When the Red Brigades killed Prime Minister Aldo Moro in May 1978, the state had the pretext it had been waiting for to take revenge on the autonomists. A single woeful syllogism was all it took to make several thousand new criminals out of an informal social movement. As follows: (1) Despite its wild heterogeneity, the Area dell’ Autonomia had a highly centralized command structure, presided over by Professor Toni Negri and a few of his colleagues at Padua University. (2) The contents of these scholars’ writings is enough to prove that they were high-ranking officers in the Red Brigades. (3) Therefore, at a time of national emergency, anyone who took part in the movement is a terrorist by virtue of association with these ruthless conspirators.
As Negri himself explained, ‘The judges have constructed central committees where only spontaneous committees existed…the great social phenomena of the workers’ pickets,the blockading of transport, the “self-reduction” of prices, the occupations of housing and so on, have been lined artificially to an operational strategic centre which is supposed to have commanded and assumed responsibility for all these actions…figures were creates (such as my own) who were supposedly capable of directing these impressive social phenomena through orders, communications from secret committees, special agents etc etc…In this hypothetical accusation, this gentleman, while lecturing in Paris, sent off orders which on the one hand set off hundreds of thousands of young people throughout Italy, in the factories, in the schools, and in the streets. On the other hand, this gentleman was organizing all the underground struggles that were going on in Italy in the same period: in other words, he was head of the Red Brigades, of Prima Linea, and of all the other underground groups.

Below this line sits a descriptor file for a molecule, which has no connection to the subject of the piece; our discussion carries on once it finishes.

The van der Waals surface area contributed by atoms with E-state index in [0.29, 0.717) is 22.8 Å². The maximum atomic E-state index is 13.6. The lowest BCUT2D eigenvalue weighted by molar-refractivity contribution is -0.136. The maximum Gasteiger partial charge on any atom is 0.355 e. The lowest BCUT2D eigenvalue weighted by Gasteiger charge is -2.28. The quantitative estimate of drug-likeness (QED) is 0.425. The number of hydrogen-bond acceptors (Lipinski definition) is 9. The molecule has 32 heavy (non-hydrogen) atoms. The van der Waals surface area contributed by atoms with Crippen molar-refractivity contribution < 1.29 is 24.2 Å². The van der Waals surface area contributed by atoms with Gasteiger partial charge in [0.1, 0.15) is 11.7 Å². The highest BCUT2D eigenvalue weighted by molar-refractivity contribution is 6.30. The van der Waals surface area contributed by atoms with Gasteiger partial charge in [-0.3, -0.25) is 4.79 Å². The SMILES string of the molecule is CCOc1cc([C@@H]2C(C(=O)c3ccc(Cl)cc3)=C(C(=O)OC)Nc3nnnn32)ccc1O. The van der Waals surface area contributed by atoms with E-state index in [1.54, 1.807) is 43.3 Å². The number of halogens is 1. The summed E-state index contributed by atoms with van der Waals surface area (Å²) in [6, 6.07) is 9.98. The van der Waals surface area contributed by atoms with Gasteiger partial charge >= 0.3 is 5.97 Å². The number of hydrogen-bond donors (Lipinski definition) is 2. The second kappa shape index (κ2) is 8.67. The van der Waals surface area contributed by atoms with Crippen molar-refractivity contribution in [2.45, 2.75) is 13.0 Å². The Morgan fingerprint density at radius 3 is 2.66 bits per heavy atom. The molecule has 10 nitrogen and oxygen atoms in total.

There’s no doubt that if I had really been all this, I would have been an excellent manager…’